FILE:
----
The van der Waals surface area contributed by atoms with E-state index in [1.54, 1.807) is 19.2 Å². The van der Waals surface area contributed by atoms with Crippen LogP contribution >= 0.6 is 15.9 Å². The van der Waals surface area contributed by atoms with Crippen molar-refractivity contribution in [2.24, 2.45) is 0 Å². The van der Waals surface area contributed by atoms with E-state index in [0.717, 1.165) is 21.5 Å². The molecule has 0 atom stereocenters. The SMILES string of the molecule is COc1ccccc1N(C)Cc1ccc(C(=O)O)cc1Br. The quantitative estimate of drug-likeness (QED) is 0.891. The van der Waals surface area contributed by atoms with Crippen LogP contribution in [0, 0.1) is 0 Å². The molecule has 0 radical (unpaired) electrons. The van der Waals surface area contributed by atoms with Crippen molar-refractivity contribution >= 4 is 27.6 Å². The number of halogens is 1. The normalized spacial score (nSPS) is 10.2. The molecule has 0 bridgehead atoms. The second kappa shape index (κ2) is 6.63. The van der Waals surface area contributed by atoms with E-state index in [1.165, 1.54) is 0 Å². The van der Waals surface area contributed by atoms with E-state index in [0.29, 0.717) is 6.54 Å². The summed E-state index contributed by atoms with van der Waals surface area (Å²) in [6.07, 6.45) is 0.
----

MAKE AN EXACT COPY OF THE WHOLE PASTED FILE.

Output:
The van der Waals surface area contributed by atoms with E-state index in [1.54, 1.807) is 19.2 Å². The van der Waals surface area contributed by atoms with Crippen LogP contribution >= 0.6 is 15.9 Å². The van der Waals surface area contributed by atoms with Crippen molar-refractivity contribution in [2.24, 2.45) is 0 Å². The van der Waals surface area contributed by atoms with E-state index in [0.717, 1.165) is 21.5 Å². The molecule has 0 atom stereocenters. The SMILES string of the molecule is COc1ccccc1N(C)Cc1ccc(C(=O)O)cc1Br. The quantitative estimate of drug-likeness (QED) is 0.891. The van der Waals surface area contributed by atoms with Crippen LogP contribution in [0, 0.1) is 0 Å². The molecule has 0 radical (unpaired) electrons. The van der Waals surface area contributed by atoms with Crippen molar-refractivity contribution >= 4 is 27.6 Å². The number of halogens is 1. The normalized spacial score (nSPS) is 10.2. The molecule has 0 bridgehead atoms. The second kappa shape index (κ2) is 6.63. The van der Waals surface area contributed by atoms with E-state index in [1.165, 1.54) is 0 Å². The van der Waals surface area contributed by atoms with E-state index in [0.29, 0.717) is 6.54 Å². The summed E-state index contributed by atoms with van der Waals surface area (Å²) in [6.07, 6.45) is 0.